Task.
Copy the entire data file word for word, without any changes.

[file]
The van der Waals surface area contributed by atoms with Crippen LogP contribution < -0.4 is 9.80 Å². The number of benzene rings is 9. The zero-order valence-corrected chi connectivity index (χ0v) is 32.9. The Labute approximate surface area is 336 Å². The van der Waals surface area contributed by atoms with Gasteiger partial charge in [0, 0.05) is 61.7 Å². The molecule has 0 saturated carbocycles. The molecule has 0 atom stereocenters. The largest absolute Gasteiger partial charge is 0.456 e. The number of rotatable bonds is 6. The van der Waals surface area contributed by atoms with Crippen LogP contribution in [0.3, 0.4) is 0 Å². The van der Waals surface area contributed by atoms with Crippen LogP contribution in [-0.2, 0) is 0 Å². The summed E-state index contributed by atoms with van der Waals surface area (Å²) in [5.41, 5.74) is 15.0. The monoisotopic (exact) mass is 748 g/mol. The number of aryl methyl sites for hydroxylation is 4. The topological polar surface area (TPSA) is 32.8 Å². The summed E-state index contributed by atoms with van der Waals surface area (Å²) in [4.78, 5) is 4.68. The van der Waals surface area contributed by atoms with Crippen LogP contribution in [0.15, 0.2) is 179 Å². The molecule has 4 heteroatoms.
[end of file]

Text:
The van der Waals surface area contributed by atoms with Crippen LogP contribution < -0.4 is 9.80 Å². The number of benzene rings is 9. The zero-order valence-corrected chi connectivity index (χ0v) is 32.9. The Labute approximate surface area is 336 Å². The van der Waals surface area contributed by atoms with Gasteiger partial charge in [0, 0.05) is 61.7 Å². The molecule has 0 saturated carbocycles. The molecule has 0 atom stereocenters. The largest absolute Gasteiger partial charge is 0.456 e. The number of rotatable bonds is 6. The van der Waals surface area contributed by atoms with Crippen LogP contribution in [0.3, 0.4) is 0 Å². The van der Waals surface area contributed by atoms with Crippen LogP contribution in [-0.2, 0) is 0 Å². The summed E-state index contributed by atoms with van der Waals surface area (Å²) in [5.41, 5.74) is 15.0. The monoisotopic (exact) mass is 748 g/mol. The number of aryl methyl sites for hydroxylation is 4. The topological polar surface area (TPSA) is 32.8 Å². The summed E-state index contributed by atoms with van der Waals surface area (Å²) in [4.78, 5) is 4.68. The van der Waals surface area contributed by atoms with Crippen LogP contribution in [0.15, 0.2) is 179 Å². The molecule has 4 heteroatoms.